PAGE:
Publication Date

April 2014

Author(s)

Janis L. Bowdler, Lucy Gorham

Client/Funder

JPMorgan Chase & Co.

Fewer than 10 percent of working U.S. households are positioned for a financially secure retirement and more than half of Americans lack an emergency savings fund.  As a result, individuals and households are increasingly vulnerable to financial setbacks that limit their economic mobility.

A white paper by center researchers and JPMorgan Chase & Co. examines why financial insecurity is a problem not limited to individual households, but also has consequences for employers, taxpayers and the economy.

Families living paycheck to paycheck experience even greater financial insecurity when they live outside the financial mainstream. They lack opportunities to save and build credit, and thus to important building blocks to stability and economic mobility. For example, 71 percent of children born to high-saving, low-income parents move up from the bottom income quartile over a generation.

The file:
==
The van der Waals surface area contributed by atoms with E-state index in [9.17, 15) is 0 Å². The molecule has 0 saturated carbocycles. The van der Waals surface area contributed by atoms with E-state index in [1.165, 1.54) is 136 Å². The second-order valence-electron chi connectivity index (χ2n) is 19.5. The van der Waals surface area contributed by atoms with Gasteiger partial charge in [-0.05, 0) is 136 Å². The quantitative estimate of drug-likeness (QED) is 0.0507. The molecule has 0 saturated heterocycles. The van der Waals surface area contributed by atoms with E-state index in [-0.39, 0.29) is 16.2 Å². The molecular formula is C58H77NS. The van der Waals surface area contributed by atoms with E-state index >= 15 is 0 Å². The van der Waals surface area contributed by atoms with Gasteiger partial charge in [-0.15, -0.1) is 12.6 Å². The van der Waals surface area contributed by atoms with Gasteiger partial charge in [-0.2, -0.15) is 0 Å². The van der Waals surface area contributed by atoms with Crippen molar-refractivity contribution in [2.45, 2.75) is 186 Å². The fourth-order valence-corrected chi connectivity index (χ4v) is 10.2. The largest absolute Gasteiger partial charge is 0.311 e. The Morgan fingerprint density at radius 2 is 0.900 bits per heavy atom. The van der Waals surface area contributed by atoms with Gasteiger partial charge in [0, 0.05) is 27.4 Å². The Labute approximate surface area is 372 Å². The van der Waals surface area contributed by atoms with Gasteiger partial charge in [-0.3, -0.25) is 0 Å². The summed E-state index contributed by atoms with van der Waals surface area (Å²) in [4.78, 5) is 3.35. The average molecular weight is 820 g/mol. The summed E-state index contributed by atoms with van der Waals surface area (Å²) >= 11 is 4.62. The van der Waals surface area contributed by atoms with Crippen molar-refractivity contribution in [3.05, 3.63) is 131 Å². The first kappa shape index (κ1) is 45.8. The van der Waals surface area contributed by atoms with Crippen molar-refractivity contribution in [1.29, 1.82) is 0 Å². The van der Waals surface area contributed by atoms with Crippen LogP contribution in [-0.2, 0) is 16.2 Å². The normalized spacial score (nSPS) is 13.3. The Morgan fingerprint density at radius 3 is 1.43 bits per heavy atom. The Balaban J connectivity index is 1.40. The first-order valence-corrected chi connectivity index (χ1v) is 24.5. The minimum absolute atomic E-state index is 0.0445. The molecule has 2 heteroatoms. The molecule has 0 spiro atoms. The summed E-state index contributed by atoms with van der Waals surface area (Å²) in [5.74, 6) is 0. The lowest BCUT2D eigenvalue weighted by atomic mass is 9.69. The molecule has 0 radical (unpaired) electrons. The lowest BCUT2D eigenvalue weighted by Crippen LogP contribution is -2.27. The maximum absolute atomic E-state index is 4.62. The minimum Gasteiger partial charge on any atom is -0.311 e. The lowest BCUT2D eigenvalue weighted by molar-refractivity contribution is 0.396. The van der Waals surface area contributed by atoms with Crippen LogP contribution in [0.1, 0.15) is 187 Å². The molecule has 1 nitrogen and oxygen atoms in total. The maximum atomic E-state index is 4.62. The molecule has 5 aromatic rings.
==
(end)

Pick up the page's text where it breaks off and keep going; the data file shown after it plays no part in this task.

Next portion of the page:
However, experts estimate that fewer than 10 percent of working households are positioned for a financially secure retirement and more than half of Americans lack an emergency savings fund.  As a result, individuals and households are increasingly vulnerable to financial setbacks that limit their economic mobility.